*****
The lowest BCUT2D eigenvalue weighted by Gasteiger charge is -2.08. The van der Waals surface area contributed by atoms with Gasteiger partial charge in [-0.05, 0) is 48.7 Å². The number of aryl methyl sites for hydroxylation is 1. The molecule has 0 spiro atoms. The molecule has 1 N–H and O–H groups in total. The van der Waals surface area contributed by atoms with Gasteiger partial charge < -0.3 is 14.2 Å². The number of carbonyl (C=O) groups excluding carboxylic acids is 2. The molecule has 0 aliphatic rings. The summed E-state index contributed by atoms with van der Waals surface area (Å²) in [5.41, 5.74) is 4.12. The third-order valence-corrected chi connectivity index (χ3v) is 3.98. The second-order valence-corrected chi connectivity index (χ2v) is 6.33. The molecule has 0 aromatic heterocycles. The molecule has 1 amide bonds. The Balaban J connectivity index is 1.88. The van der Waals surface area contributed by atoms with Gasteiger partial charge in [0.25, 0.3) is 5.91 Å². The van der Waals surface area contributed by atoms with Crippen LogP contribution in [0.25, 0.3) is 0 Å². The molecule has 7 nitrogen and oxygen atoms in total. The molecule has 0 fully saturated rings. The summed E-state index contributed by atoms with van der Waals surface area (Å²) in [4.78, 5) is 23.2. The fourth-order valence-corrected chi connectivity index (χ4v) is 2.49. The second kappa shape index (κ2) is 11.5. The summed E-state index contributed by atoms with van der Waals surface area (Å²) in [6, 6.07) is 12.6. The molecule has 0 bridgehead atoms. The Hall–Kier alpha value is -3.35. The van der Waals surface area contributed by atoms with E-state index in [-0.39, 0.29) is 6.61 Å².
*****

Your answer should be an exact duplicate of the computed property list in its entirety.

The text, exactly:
The lowest BCUT2D eigenvalue weighted by Gasteiger charge is -2.08. The van der Waals surface area contributed by atoms with Gasteiger partial charge in [-0.05, 0) is 48.7 Å². The number of aryl methyl sites for hydroxylation is 1. The molecule has 0 spiro atoms. The molecule has 1 N–H and O–H groups in total. The van der Waals surface area contributed by atoms with Gasteiger partial charge < -0.3 is 14.2 Å². The number of carbonyl (C=O) groups excluding carboxylic acids is 2. The molecule has 0 aliphatic rings. The summed E-state index contributed by atoms with van der Waals surface area (Å²) in [5.41, 5.74) is 4.12. The third-order valence-corrected chi connectivity index (χ3v) is 3.98. The second-order valence-corrected chi connectivity index (χ2v) is 6.33. The molecule has 0 aromatic heterocycles. The molecule has 1 amide bonds. The Balaban J connectivity index is 1.88. The van der Waals surface area contributed by atoms with Gasteiger partial charge in [0.25, 0.3) is 5.91 Å². The van der Waals surface area contributed by atoms with Crippen LogP contribution in [0.25, 0.3) is 0 Å². The molecule has 7 nitrogen and oxygen atoms in total. The molecule has 0 fully saturated rings. The summed E-state index contributed by atoms with van der Waals surface area (Å²) in [4.78, 5) is 23.2. The fourth-order valence-corrected chi connectivity index (χ4v) is 2.49. The second kappa shape index (κ2) is 11.5. The summed E-state index contributed by atoms with van der Waals surface area (Å²) in [6, 6.07) is 12.6. The molecule has 0 bridgehead atoms. The Hall–Kier alpha value is -3.35. The van der Waals surface area contributed by atoms with E-state index in [-0.39, 0.29) is 6.61 Å².